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UPS Battery question

Discussion in 'Electrical Engineering' started by Erik Dienberg, Sep 4, 2003.

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  1. What are your thoughts on paralleling strings of dissimilar brands of
    batteries to serve as the DC source to a UPS system. Currently we have 2
    strings of 30 PRC-1290 batteries, these batteries are series to provide
    power to a 408Vdc buss. We have and would like to add 4 additional strings
    of 30 UPS12-270 batteries to the dc bus. Will these two types of batteries
    work at all this configuration? The characteristics of the batteries
    appear to be almost identical Watts/cell and impedance, ect... The one
    person I have talked with so far, says that this will not work but he is
    also trying to sell me all new batteries.

  2. John Gilmer

    John Gilmer Guest

    Wow! 408 Vdc. Be careful out there.

    There are other groups (e.g.: homepower) that worry more about batteries but
    because of manufacturing variations even cells purchased from the same make
    and the same run may have differences.

    What that means it that you ALWAYS have to pay attention to problems that
    variations between cells can cause. The standard technique was to provide
    an "equilization chage" whereby some cells are fully charged and a few cells
    end up being over charged and lose a little water.

    Likewise when you draw power from the battery to have to ensure that none of
    the cells is comletely discharged as those cells will be reversed and suffer
    great damage.

    With over 200 individual cells you really, really need methods of automating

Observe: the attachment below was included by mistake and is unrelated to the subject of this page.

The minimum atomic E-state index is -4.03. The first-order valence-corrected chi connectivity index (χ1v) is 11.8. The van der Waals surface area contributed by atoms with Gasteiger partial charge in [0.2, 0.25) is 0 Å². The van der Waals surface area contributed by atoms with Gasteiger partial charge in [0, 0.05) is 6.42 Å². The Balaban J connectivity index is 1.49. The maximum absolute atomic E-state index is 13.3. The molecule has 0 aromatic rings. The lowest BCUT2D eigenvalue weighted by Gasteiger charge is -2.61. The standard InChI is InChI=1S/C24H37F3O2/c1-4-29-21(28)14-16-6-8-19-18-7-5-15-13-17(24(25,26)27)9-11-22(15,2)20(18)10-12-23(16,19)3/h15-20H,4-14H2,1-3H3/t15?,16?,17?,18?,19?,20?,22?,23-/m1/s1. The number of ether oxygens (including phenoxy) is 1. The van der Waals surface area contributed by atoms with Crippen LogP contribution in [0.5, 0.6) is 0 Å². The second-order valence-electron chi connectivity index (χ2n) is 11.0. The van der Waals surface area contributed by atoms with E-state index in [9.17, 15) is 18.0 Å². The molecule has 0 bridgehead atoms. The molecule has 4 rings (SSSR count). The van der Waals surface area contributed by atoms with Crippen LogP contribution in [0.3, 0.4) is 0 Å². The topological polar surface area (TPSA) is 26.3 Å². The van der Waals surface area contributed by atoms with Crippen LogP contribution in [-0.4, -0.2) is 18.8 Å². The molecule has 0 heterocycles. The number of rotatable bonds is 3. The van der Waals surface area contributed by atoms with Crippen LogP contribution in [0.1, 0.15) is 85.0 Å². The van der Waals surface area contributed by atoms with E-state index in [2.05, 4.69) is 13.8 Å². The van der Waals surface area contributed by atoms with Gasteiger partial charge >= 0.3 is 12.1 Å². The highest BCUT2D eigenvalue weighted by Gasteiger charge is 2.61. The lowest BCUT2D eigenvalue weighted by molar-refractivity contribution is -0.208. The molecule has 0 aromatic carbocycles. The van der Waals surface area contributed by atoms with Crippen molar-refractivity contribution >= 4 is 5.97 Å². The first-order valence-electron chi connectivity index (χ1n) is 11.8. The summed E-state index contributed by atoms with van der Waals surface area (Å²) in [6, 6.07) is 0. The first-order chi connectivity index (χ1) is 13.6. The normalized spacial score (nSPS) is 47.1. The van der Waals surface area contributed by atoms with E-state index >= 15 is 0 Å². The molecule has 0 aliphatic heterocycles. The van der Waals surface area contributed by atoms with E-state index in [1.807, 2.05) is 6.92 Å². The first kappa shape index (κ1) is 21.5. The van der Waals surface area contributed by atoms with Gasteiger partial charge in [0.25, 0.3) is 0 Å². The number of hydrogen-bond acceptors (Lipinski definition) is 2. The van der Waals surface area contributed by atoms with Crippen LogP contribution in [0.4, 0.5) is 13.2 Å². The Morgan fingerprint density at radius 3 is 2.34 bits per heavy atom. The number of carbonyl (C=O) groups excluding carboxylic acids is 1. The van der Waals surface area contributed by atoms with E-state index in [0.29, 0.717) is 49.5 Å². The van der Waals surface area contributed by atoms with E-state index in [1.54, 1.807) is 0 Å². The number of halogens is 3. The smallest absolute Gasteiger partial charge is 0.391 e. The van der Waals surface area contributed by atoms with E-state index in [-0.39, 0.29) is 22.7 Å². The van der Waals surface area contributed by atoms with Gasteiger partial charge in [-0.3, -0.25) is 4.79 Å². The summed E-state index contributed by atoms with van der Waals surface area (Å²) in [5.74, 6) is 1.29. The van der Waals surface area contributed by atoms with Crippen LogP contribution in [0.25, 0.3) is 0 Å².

the checking of the conditions of the cells. Namely you should consider a
    system that can read the potential of each cell (or at least every group in
    a physical battery) and do some spreadsheet type analysis to see if some are
    acting a little TOO different.

    Of course, in most larger UPS applications the batteries are only to keep
    things running until you can start the generator out back. That's the way
    the telephone companies always did it.
  3. SGT

    SGT Guest

    Paralleling two different strings of batteries not recommended at all.
    For the economy of using existing batteries you're risking a complete

    - The charging is different, risk of over / undercharge
    - When called for one string may charge feedback the second one, and it
    might give an undervoltage signal to the UPS which in turn jumps to the
    bypass for the last ditch, that means "unprotected" if the bypass is
    available and "dead" if it is not.

    I wouldn't do it.

  4. John Gilmer

    John Gilmer Guest

    Do you have any "back of the envelope" numbers on a typical installation.

    Stuff like: A flywheen that's 3' in diameter that weighs _____ lbs in
    slowing down from 3600 rpm to 2000 rpm provides ____ kW of power for ______

    I realize that we could "work this out" for ourselves but I am lazy!
  5. Ben Miller

    Ben Miller Guest

    The new flywheel systems run very high speed inside vacuum chambers on
    magnetic bearings. The
    output is converted to DC, then to utility-grade AC for delivery to the
    load. This allows a large portion of the energy to be used. There are
    trade-offs between power and ride-through time, but minutes, and in some
    cases hours, are possible. Most of the problems that you mentioned do not
    exist in today's systems.

    Ben Miller
  6. Rob

    Rob Guest

    whats the q?

  7. I'll second that. Rotary UPS's are in wide-spread use in financial markets
    (stock exchanges, major banking facilities) world-wide. The reason? They
    don't fail..

    The ANZ Bank HQ in Australia uses a single Piller 400kVA rotary UPS to run
    the whole building.

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